Two, it sounds like an excuse. Since Christians acknowledge their failure and sin-status, and aren't trying as much to merit anything, this is why non-Christians will behave better than Christians. It's okay for the Christian to be "less than" because that's how the Christian gets accepted by God.

Three, it pretty much reduces the non-Christians behavior to selfishness. Yes, the non-Christian may be better, kinder, morally superior and so forth. This is *only* because the non-Christian thinks s/he gets something out of it from God. It's not because the non-Christian might just think it's the best way to live one's life. No, the non-Christian is just being self-focused.

Friday, August 1, 2008

Changing the title, not the behavior.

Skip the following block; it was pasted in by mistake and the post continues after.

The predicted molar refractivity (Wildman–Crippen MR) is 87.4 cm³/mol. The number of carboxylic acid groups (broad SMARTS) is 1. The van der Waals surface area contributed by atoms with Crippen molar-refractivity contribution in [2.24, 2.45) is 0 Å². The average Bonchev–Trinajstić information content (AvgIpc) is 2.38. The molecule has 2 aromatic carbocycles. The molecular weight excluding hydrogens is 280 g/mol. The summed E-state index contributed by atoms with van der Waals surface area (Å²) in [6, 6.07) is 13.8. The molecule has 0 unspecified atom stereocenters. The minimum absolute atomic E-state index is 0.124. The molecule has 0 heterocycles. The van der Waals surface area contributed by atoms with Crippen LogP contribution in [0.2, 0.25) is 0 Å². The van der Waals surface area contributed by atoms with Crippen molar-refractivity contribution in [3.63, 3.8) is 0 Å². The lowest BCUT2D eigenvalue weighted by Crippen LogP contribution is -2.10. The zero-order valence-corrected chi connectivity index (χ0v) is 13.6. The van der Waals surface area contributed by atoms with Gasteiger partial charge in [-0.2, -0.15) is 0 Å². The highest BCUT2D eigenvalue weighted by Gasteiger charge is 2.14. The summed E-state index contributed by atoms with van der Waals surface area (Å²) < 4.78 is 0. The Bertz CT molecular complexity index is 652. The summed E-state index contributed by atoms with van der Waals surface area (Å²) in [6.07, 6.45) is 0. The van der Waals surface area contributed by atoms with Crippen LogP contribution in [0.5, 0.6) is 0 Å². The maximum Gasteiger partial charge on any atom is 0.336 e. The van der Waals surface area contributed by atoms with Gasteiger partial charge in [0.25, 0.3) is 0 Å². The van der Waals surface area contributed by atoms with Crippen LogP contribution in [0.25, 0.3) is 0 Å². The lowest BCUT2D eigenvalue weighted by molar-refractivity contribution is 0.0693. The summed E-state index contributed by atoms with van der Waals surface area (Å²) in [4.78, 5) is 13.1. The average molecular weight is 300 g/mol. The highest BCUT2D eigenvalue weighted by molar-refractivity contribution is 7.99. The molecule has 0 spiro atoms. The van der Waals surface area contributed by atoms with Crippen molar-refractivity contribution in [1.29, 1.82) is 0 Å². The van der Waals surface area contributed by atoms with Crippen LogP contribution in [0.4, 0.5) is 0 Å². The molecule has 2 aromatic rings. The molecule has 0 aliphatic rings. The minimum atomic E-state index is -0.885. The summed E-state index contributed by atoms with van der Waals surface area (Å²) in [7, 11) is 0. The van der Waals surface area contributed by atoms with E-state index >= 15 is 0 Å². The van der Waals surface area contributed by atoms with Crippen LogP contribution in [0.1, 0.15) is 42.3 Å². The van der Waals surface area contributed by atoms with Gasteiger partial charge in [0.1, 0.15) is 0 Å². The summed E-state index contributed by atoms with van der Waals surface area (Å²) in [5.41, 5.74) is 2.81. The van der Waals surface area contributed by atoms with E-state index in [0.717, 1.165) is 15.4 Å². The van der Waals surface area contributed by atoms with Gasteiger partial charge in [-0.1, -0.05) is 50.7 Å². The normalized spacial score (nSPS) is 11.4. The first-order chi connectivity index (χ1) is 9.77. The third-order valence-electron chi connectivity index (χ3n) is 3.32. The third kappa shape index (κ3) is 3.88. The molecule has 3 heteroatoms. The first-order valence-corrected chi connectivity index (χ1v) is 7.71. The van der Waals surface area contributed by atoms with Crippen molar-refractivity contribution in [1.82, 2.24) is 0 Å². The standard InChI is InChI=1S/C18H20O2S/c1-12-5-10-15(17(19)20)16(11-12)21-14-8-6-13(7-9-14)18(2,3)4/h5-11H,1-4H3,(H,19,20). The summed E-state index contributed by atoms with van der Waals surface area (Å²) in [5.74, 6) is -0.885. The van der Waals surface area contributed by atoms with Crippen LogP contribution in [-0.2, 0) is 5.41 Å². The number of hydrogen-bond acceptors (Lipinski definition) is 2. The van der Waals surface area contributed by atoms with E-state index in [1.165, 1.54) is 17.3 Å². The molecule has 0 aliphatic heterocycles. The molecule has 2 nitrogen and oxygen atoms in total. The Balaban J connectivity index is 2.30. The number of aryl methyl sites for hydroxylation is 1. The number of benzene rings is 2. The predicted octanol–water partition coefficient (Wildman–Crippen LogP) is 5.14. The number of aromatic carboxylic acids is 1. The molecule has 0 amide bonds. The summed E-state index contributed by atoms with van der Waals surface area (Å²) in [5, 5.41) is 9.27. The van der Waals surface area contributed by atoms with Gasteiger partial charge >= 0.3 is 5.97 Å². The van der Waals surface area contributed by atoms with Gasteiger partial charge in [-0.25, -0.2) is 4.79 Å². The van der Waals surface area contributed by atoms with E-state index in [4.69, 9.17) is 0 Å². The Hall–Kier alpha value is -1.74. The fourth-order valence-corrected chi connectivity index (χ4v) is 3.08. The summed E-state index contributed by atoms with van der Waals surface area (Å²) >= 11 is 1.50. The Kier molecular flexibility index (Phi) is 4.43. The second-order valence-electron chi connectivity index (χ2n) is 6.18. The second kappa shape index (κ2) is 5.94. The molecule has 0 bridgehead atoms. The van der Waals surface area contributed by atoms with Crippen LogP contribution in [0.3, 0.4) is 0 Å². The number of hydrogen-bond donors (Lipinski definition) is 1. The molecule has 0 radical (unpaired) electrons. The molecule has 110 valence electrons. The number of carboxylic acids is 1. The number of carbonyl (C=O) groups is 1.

"The difficulty of interpreting GAlations fairly is compounded by Paul's own extreme views on Judaism, both before and after his messianic conversion: both as a Jew and as a Jewish Christian, Paul was far from typical of Jewish belief and practice. In what he calls his "earlier life in Judaism" he was fanatical, to the point of "trying to destroy" the Jewish movement, people he perceived as enemies to the Torah. Now, despite having renounced his former fanaticism, he continues to believe that as a fanatic he was a model Jew. Once assiduously Torah-observant, he now takes his own past as the measure of what law-observant Judaism has to offer. Never does he consider that a less-strict version of observance might be acceptable to God. On the contrary, "Cursed is everyone who does not observe and obey *all* the things written in the book of the law (Deut. 27:26 LXX). Any abrogation of any law brings God's curse. Ironically, the insistence on keeping "all" the laws appears only in the Greek tanslation of Deuteronomy; Paul's standard for legal observance actually exceeds that stated in the (Hebrew) Torah. Even leaders like James and Peter, who favored -- perhaps insisted on -- the full conversion of Gentiles, probably defined Jewishness in less rigid terms than Paul did. For Paul, the covenant was an all-or-nothing affair."